Shi (2010) asserts that Anglo-American females and some culturally varied people hold analogous communication

features that separate them from the Anglo-American males. Most people entering the U.S labor force come from high background cultures, yet most organization affiliates come from low background cultures. By generating a fair interview procedure, employees can determine a wealth of competent candidates from every cultural background.
Kinesics is one of some indicators of mood, purpose and meaning. It bears exact meaning that is open to cultural understanding. Explicitly, this section will outline the use of head movements and postures, eye contact, gestures and facial expressions as nonverbal communication body movements in different cultures.


The main types of gestures used in different cultures are emblems, adaptors, affective display and illustrators. What seems to be the same gesture can have completely different meaning in different cultural settings.

  1. Emblems – These are gestures that have an explicit meaning. Examples of emblems that have agreed on meanings across cultures are thumb and index fingers of one hand put together. This gesture has survived many years and is used in most of western cultures where it means perfect but in some countries, it has completely different meanings. (Kitao & Kitao, 1997). Misinterpretation of emblems meanings can lead to devastating cultural encounters for instance, in Brazil and German, the thumb and index fingers put together in one hand gesture is considered a very obscene gesture while in Japan, this gesture means money and in France, it usually means useless or zero. Emblems can be silent or in motion. For example, rotating the index finger around at the side of the head can mean that someone is mad whereas rolling hands over and over can simply mean ‘move on’ mostly in western culture.
  • Adaptors-These are touching behaviors and actions that show inner states usually associated to nervousness or stimulation. Adaptors can be targeted towards the object, personality or others. Adaptors occur as a result of nervousness, discomfort, or a broad sense that people are not in control of their environment (Bitti & Garotti, 2011). In a public speaking situation, people usually use self or object focused adaptors. Some self-adaptors manifest internally for example throat clearing and cough sounds. Adaptors may not convey any important meaning in their own culture or across cultural boundaries. However, they may easily be seen as emblems across cultural borders (Kitao & Kitao, 1997). For example, displaying the sole of feet may be as a result of taking up a more comfortable seating position; however, in Arabic culture this type of gesture would be considered an insult.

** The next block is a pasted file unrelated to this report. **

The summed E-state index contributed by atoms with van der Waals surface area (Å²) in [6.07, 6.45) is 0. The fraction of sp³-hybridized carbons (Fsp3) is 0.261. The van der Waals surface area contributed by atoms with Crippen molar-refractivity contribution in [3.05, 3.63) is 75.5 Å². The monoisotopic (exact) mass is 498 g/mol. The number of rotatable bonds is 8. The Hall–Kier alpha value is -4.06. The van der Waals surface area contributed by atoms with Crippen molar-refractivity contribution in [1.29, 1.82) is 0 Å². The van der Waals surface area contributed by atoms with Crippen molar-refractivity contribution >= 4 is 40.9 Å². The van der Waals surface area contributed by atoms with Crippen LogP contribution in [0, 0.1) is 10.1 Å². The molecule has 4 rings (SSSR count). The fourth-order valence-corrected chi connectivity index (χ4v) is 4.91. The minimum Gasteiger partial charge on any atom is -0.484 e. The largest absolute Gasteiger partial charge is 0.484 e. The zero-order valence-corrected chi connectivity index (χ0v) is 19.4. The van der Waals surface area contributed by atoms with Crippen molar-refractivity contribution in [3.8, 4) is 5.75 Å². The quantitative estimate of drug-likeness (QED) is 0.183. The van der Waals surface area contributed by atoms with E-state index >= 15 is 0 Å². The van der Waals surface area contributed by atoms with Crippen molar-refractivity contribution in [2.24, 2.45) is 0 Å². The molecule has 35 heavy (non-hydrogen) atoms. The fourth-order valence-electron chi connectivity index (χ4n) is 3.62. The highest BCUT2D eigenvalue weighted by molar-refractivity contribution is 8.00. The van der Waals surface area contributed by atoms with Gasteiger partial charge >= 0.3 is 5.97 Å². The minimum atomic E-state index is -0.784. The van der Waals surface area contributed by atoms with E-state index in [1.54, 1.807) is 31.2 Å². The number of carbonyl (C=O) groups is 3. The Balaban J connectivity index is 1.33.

• Illustrators- These are the most frequent types of gestures that are used to demonstrate the verbal message they go along with. For example, one may use hand gesture to designate the size or shape of an object. Illustrators do not normally have meaning on their own unlike emblems and are frequently used more subconsciously than emblems (McDaniel, 1993). The practice of and quantity of illustrators used varies in different in different cultures. In Asian cultures, widespread use of illustrators is frequently understood as lack of intelligence. In Latin cultures, on the other hand the nonappearance of illustrator shows lack of interest (Vogelaar, 2002).
  • Affective Displays-These are movements, typically facial gestures exhibiting exact emotions for example the expression of love, anger or frustration. Vogelaar (2002) argues that cultural understandings determine what is well thought-out to be tolerable behavior.
  • Across all cultures, holding hands, kissing, hugging etc. is a nonverbal communicator of love whereas frowning or making a mean face is an expression of frustration or anger.

    Head Movements and Postures

    According to (Bulusu, 1998), head movements and postures are often both used to recognize others and communicate attentiveness or welfare. A head nod is a common sign of recognition in cultures in which the official bow is no longer used as a salutation. Head nods basically serves as an abridged bow in this case. Another common head movement is the headshake left and right to indicate ‘no’. For example, babies shake their head from side to side to refuse food and later shake their head to refuse attempts to spoon feed. People also move their heads to signal interest. For example a head tilt that exposes the neck usually signifies interest and a head down signals a regressive attitude in some cultures (Bulusu, 1998). Most of the cultures in Middle Eastern, the head movement for ‘yes’ is just the reverse of the head movement for ‘yes’ in almost any other culture. Bulusu (1998) asserts that these differences can lead to great misunderstandings when people from different culture are conducting business and they lack knowledge on differences in nonverbal communication.

    Eye Contact

    While eye behaviors are frequently studied under the class of kinesics, they separately have a division of nonverbal studies known as oculesics. (Morain & Eric, 2007), According to Eric (2007), the face and the eyes are the main point of focus while communicating and alongside with the ears, the eyes take in the largest part of the communicative information within.

    Staring at another person in some cultures

    can communicate intimidation while in other situation can communicate flirtation. Eye contact can also be used to indicate that one does not want to get in contact with others (Morain & Eric, 2007), for example, in a public setting where people usually make small talk, one can avoid making eye contact with others indicating that they do not want to get into small talks with unfamiliar persons. When speaking in public, looking at the audience is a usual practice in most cultures (Kitao & Kitao, 1997).